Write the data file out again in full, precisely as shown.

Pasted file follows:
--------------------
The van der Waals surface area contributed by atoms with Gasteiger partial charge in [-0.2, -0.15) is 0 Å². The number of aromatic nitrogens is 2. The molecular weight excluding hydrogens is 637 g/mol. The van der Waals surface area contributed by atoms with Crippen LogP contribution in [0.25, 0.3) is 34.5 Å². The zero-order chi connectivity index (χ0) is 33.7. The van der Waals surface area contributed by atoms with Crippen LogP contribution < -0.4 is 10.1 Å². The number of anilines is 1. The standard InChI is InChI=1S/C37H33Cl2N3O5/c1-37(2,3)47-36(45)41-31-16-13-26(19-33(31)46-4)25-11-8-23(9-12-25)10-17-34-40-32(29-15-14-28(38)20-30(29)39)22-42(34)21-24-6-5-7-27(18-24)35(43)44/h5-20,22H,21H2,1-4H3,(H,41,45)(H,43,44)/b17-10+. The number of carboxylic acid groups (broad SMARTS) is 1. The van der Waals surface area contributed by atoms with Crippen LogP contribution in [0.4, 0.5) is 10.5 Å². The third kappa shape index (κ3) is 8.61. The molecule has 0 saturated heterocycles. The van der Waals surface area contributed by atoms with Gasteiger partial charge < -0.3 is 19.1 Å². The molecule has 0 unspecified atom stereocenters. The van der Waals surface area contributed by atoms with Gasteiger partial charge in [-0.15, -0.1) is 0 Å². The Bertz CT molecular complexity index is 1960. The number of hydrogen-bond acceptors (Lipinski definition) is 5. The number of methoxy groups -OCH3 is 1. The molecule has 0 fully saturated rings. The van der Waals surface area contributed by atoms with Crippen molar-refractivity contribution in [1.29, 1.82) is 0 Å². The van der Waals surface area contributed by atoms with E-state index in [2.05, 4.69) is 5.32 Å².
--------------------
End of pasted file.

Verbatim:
The van der Waals surface area contributed by atoms with Gasteiger partial charge in [-0.2, -0.15) is 0 Å². The number of aromatic nitrogens is 2. The molecular weight excluding hydrogens is 637 g/mol. The van der Waals surface area contributed by atoms with Crippen LogP contribution in [0.25, 0.3) is 34.5 Å². The zero-order chi connectivity index (χ0) is 33.7. The van der Waals surface area contributed by atoms with Crippen LogP contribution < -0.4 is 10.1 Å². The number of anilines is 1. The standard InChI is InChI=1S/C37H33Cl2N3O5/c1-37(2,3)47-36(45)41-31-16-13-26(19-33(31)46-4)25-11-8-23(9-12-25)10-17-34-40-32(29-15-14-28(38)20-30(29)39)22-42(34)21-24-6-5-7-27(18-24)35(43)44/h5-20,22H,21H2,1-4H3,(H,41,45)(H,43,44)/b17-10+. The number of carboxylic acid groups (broad SMARTS) is 1. The van der Waals surface area contributed by atoms with Crippen LogP contribution in [0.4, 0.5) is 10.5 Å². The third kappa shape index (κ3) is 8.61. The molecule has 0 saturated heterocycles. The van der Waals surface area contributed by atoms with Gasteiger partial charge < -0.3 is 19.1 Å². The molecule has 0 unspecified atom stereocenters. The van der Waals surface area contributed by atoms with Gasteiger partial charge in [-0.15, -0.1) is 0 Å². The Bertz CT molecular complexity index is 1960. The number of hydrogen-bond acceptors (Lipinski definition) is 5. The number of methoxy groups -OCH3 is 1. The molecule has 0 fully saturated rings. The van der Waals surface area contributed by atoms with Crippen molar-refractivity contribution in [1.29, 1.82) is 0 Å². The van der Waals surface area contributed by atoms with E-state index in [2.05, 4.69) is 5.32 Å².